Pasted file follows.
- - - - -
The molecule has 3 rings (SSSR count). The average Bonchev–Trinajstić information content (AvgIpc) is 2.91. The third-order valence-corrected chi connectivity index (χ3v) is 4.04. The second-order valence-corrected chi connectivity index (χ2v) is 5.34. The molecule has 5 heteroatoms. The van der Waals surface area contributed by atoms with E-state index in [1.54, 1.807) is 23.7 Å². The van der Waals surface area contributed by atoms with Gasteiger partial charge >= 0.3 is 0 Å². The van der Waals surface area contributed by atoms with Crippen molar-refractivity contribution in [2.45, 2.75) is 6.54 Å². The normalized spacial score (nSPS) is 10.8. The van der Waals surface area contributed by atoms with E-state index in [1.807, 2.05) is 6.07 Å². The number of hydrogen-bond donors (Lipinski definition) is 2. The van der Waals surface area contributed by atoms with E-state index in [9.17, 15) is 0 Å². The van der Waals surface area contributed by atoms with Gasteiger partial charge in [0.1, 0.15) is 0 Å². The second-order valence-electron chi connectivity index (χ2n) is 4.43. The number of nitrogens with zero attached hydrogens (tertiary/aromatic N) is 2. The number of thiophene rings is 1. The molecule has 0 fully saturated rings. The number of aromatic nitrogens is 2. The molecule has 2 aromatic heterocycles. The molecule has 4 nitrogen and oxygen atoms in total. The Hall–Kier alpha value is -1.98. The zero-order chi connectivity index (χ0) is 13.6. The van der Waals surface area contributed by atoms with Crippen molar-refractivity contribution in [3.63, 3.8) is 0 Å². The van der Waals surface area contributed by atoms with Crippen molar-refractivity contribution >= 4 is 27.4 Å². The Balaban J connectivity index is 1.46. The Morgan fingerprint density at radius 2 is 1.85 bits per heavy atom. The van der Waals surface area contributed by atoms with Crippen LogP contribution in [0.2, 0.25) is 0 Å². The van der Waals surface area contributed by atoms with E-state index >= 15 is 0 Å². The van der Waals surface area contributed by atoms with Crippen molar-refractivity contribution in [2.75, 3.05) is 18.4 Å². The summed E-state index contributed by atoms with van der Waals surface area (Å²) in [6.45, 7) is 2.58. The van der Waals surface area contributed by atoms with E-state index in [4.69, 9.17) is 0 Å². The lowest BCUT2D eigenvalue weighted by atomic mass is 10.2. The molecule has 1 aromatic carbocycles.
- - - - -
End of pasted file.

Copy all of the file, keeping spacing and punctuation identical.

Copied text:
The molecule has 3 rings (SSSR count). The average Bonchev–Trinajstić information content (AvgIpc) is 2.91. The third-order valence-corrected chi connectivity index (χ3v) is 4.04. The second-order valence-corrected chi connectivity index (χ2v) is 5.34. The molecule has 5 heteroatoms. The van der Waals surface area contributed by atoms with E-state index in [1.54, 1.807) is 23.7 Å². The van der Waals surface area contributed by atoms with Gasteiger partial charge >= 0.3 is 0 Å². The van der Waals surface area contributed by atoms with Crippen molar-refractivity contribution in [2.45, 2.75) is 6.54 Å². The normalized spacial score (nSPS) is 10.8. The van der Waals surface area contributed by atoms with E-state index in [1.807, 2.05) is 6.07 Å². The number of hydrogen-bond donors (Lipinski definition) is 2. The van der Waals surface area contributed by atoms with E-state index in [9.17, 15) is 0 Å². The van der Waals surface area contributed by atoms with Gasteiger partial charge in [0.1, 0.15) is 0 Å². The second-order valence-electron chi connectivity index (χ2n) is 4.43. The number of nitrogens with zero attached hydrogens (tertiary/aromatic N) is 2. The number of thiophene rings is 1. The molecule has 0 fully saturated rings. The number of aromatic nitrogens is 2. The molecule has 2 aromatic heterocycles. The molecule has 4 nitrogen and oxygen atoms in total. The Hall–Kier alpha value is -1.98. The zero-order chi connectivity index (χ0) is 13.6. The van der Waals surface area contributed by atoms with Crippen molar-refractivity contribution in [3.63, 3.8) is 0 Å². The van der Waals surface area contributed by atoms with Crippen molar-refractivity contribution >= 4 is 27.4 Å². The Balaban J connectivity index is 1.46. The Morgan fingerprint density at radius 2 is 1.85 bits per heavy atom. The van der Waals surface area contributed by atoms with Crippen LogP contribution in [0.2, 0.25) is 0 Å². The van der Waals surface area contributed by atoms with E-state index >= 15 is 0 Å². The van der Waals surface area contributed by atoms with Crippen molar-refractivity contribution in [2.75, 3.05) is 18.4 Å². The summed E-state index contributed by atoms with van der Waals surface area (Å²) in [6.45, 7) is 2.58. The van der Waals surface area contributed by atoms with E-state index in [4.69, 9.17) is 0 Å². The lowest BCUT2D eigenvalue weighted by atomic mass is 10.2. The molecule has 1 aromatic carbocycles.